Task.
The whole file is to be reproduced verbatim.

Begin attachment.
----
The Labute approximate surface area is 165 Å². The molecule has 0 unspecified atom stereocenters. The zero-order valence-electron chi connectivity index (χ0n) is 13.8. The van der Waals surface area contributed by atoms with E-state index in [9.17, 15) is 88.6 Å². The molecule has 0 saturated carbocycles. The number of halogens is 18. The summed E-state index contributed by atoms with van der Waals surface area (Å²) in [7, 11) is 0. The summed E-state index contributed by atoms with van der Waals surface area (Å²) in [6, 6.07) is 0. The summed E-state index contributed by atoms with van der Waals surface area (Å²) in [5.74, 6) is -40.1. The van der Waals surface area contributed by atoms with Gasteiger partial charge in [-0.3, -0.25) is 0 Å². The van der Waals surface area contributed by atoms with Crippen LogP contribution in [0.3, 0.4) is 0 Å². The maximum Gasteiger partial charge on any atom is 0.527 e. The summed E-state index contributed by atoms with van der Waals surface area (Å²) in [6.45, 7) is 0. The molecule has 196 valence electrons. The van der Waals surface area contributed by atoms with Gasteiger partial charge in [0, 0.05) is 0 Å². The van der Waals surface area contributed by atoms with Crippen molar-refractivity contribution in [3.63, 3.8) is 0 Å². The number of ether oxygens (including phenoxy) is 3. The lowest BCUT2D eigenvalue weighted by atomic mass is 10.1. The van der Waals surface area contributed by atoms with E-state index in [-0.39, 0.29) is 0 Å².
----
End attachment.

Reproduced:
The Labute approximate surface area is 165 Å². The molecule has 0 unspecified atom stereocenters. The zero-order valence-electron chi connectivity index (χ0n) is 13.8. The van der Waals surface area contributed by atoms with E-state index in [9.17, 15) is 88.6 Å². The molecule has 0 saturated carbocycles. The number of halogens is 18. The summed E-state index contributed by atoms with van der Waals surface area (Å²) in [7, 11) is 0. The summed E-state index contributed by atoms with van der Waals surface area (Å²) in [6, 6.07) is 0. The summed E-state index contributed by atoms with van der Waals surface area (Å²) in [5.74, 6) is -40.1. The van der Waals surface area contributed by atoms with Gasteiger partial charge in [-0.3, -0.25) is 0 Å². The van der Waals surface area contributed by atoms with Crippen LogP contribution in [0.3, 0.4) is 0 Å². The maximum Gasteiger partial charge on any atom is 0.527 e. The summed E-state index contributed by atoms with van der Waals surface area (Å²) in [6.45, 7) is 0. The molecule has 196 valence electrons. The van der Waals surface area contributed by atoms with Gasteiger partial charge in [0, 0.05) is 0 Å². The van der Waals surface area contributed by atoms with Crippen molar-refractivity contribution in [3.63, 3.8) is 0 Å². The number of ether oxygens (including phenoxy) is 3. The lowest BCUT2D eigenvalue weighted by atomic mass is 10.1. The van der Waals surface area contributed by atoms with E-state index in [-0.39, 0.29) is 0 Å².